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Big Brain Academy Wii Review

11/09/2007 Family Family Gamer Review
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Big Brain Academy Nintendo Wii

Big Brain Academy

Nintendo Wii


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Big Brain Academy on Wii achieve the impossible for Nintendo. In a year that saw the UK government paying students to continue their studies with their Educational Maintenance Allowance (EMA) scheme, Nintendo have somehow convinced young and old alike to pay for the privilege of going back to school.

Their ingenious combination of daily coaching, taxing puzzles and progression tracking has got literally millions of us scratching our heads once again on those Exam style questions and real world tasks. This is a stark contrast with the UK's EMA approach, which as reported on the Parent Centre website, 'offers weekly payments as an incentive to young people aged 16-19 to encourage participation, retention and achievement in Further Education'.

Big Brain Academy is one of a series of rising stars in Nintendo's edu-game. On both DS and Wii, this game offers a more game based approach to learning that the similar (but slightly grumpier) Brain Training series. It also provides a wider variety of games and challenges to stretch your aging cortex. Because of this (even without the statistics and graphs of Brain Training) it is popular by an impressively wide demographic.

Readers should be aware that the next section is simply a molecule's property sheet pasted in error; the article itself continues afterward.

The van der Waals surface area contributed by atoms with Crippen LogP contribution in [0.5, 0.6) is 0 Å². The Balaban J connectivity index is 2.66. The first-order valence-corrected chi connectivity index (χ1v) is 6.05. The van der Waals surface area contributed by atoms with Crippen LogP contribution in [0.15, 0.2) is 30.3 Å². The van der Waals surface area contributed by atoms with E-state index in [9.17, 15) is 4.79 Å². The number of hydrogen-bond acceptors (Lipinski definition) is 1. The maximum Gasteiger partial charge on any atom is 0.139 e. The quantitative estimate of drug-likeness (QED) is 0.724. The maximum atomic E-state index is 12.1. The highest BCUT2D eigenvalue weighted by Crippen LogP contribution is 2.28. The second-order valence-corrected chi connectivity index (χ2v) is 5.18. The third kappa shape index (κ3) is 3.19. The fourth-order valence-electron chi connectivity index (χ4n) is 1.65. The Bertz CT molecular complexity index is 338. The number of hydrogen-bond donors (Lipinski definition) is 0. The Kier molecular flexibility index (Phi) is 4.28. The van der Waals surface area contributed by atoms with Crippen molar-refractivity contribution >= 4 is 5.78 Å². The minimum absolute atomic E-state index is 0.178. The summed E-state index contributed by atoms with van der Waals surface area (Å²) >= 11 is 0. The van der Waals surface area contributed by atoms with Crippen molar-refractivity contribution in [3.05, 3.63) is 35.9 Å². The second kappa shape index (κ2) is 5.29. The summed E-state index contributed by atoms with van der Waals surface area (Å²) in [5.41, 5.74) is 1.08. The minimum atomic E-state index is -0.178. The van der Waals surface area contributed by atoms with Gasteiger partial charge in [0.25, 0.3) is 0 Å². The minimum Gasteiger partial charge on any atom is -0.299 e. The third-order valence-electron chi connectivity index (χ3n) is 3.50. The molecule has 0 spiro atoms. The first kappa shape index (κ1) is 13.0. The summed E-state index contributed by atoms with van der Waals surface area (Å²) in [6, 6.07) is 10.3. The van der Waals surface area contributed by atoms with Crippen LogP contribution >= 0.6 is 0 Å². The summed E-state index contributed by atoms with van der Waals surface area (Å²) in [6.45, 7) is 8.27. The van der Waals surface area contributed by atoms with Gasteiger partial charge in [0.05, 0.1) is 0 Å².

Nintendo have somehow convinced young and old alike to pay for the privilege of going back to school.

Big Brain Academy: Wii Degree is the first Nintendo edu-game to make the move from the DS to the Wii. The tapping of the DS has been replaces by pointing and gesturing with the Wii-mote. And the whole package given an spring clean with higher resolution visuals.

On the Wii, Big Brain Academy benefits from the extra screen real estate. It is much easier to work out what to do when you are not straining to see the miniature DS screen. A lot of the favorite Big Brain DS activities make a re-appearance, along with the progress tracking spider wed diagram.

One of the more interesting features of the Wii game is the introduction of new modes that enable you to play with other people. Multiplayer mode pits you against someone else in a particular challenge, trying to get 12 points before they do. Co-operative play enables you to work together to solve complex problems. Although these modes edge the title into the party game genre, learning socially has always been more effective so perhaps this is no bad thing.

One feature that should be mandatory on all games of this ilk, is the use of your Mii's. I always look forward to a new rendering of my little on screen buddy. And here they are dusted off and given a shiny new lick of paint.

Overall, Big Brain Academy is a great addition to the Wii line-up, and ideal for those getting ready to go 'Back to school'. This is a game that manages to combine fun and education in a compelling way. Add to this the group play and you have an idea game for family, friends or even aunties with loved ones gearing up for the next academic year.

Written by Andy Robertson

You can support Andy by buying Big Brain Academy

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Andy Robertson writes the Family Gamer column.

"Videogame reviews for the whole family, not just the kids. I dig out videogame experiences to intrigue and interest grownups and children. This is post-hardcore gaming where accessibility, emotion and storytelling are as important as realism, explosions and bravado."

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